Yesterday, I had 4 meaningful pastoral visits at Oshkosh Correctional. During these visits, I listen, ask questions, mirror back goodness (the many ways each prisoner’s practice inspires me), and encourage new areas of growth.
This afternoon, I had a routine conversation with a potential client. I prepared my notes and readied to call, knowing I'd done this many times before. Still, I felt fear and doubt. My relationship with fear and doubt is long-term and sometimes unpredictable. I took a few deep breaths and made the call, recognizing fear but not letting it control my listening or speaking, nor my ability to stay present. The call went well: kindred spirits talking and details decided. A new opportunity to practice and teach mindfulness.
Over 15 years, I've made huge leaps. Yet each leap contained countless small steps. The path from self-aversion to self-compassion is gradual. It's hard to pinpoint a single moment, but eventually I had appropriate tools and enough practice, and my heart shifted. When I revert to old habits, I trust there's a safe space within me: I re-connect with breath and awareness.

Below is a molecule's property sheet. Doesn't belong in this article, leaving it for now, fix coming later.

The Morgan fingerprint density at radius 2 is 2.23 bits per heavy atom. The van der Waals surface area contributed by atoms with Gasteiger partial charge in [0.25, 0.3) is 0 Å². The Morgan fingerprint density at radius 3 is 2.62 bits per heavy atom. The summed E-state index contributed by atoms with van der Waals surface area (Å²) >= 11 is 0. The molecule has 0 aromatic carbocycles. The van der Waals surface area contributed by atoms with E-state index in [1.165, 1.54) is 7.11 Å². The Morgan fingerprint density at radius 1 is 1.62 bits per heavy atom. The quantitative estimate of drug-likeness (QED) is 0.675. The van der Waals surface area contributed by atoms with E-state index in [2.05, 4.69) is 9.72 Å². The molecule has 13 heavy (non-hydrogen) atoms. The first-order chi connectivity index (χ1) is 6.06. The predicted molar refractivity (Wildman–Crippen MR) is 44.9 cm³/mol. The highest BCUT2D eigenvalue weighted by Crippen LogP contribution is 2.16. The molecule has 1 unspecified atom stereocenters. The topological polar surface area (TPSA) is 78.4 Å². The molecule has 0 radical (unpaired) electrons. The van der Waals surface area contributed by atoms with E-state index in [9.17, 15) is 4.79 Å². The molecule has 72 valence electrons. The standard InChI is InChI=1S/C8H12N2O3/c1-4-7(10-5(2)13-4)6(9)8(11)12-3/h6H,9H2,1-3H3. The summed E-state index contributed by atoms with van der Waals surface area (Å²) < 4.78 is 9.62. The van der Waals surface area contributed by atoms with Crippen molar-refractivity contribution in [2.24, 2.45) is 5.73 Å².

Even now, I have a hopeful view of the world. Heartbreaking violence and greed unfold every day, but still I see goodness in people. There are brave, generous, and compassionate acts that soar under the radar. These aren’t mentioned in the news, but I witness them daily. My hope isn’t based on denial. It’s based on direct experience with my best self and the best selves of others.